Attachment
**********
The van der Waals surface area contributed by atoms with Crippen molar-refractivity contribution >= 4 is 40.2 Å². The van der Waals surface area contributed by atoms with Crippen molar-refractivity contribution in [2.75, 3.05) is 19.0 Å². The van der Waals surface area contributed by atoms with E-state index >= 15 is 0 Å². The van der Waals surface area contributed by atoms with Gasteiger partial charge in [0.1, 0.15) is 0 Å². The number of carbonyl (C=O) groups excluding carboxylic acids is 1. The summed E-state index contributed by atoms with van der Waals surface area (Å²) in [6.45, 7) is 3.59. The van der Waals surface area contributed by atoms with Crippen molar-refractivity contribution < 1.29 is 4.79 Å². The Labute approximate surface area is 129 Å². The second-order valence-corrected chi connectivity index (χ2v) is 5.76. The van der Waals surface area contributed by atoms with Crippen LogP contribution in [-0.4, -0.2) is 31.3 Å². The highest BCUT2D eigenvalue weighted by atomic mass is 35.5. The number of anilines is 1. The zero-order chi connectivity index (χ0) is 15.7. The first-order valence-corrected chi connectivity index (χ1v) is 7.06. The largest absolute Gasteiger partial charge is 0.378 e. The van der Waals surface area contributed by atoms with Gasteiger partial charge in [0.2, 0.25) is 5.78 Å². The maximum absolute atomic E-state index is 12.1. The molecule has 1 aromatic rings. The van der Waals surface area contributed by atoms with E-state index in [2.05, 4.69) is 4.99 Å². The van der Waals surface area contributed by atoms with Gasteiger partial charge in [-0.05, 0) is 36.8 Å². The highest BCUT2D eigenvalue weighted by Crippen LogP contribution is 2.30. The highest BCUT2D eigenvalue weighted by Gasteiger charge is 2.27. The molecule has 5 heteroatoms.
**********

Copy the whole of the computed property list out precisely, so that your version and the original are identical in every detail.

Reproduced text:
The van der Waals surface area contributed by atoms with Crippen molar-refractivity contribution >= 4 is 40.2 Å². The van der Waals surface area contributed by atoms with Crippen molar-refractivity contribution in [2.75, 3.05) is 19.0 Å². The van der Waals surface area contributed by atoms with E-state index >= 15 is 0 Å². The van der Waals surface area contributed by atoms with Gasteiger partial charge in [0.1, 0.15) is 0 Å². The number of carbonyl (C=O) groups excluding carboxylic acids is 1. The summed E-state index contributed by atoms with van der Waals surface area (Å²) in [6.45, 7) is 3.59. The van der Waals surface area contributed by atoms with Crippen molar-refractivity contribution < 1.29 is 4.79 Å². The Labute approximate surface area is 129 Å². The second-order valence-corrected chi connectivity index (χ2v) is 5.76. The van der Waals surface area contributed by atoms with Crippen LogP contribution in [-0.4, -0.2) is 31.3 Å². The highest BCUT2D eigenvalue weighted by atomic mass is 35.5. The number of anilines is 1. The zero-order chi connectivity index (χ0) is 15.7. The first-order valence-corrected chi connectivity index (χ1v) is 7.06. The largest absolute Gasteiger partial charge is 0.378 e. The van der Waals surface area contributed by atoms with Gasteiger partial charge in [0.2, 0.25) is 5.78 Å². The maximum absolute atomic E-state index is 12.1. The molecule has 1 aromatic rings. The van der Waals surface area contributed by atoms with E-state index in [2.05, 4.69) is 4.99 Å². The van der Waals surface area contributed by atoms with Gasteiger partial charge in [-0.05, 0) is 36.8 Å². The highest BCUT2D eigenvalue weighted by Crippen LogP contribution is 2.30. The highest BCUT2D eigenvalue weighted by Gasteiger charge is 2.27. The molecule has 5 heteroatoms.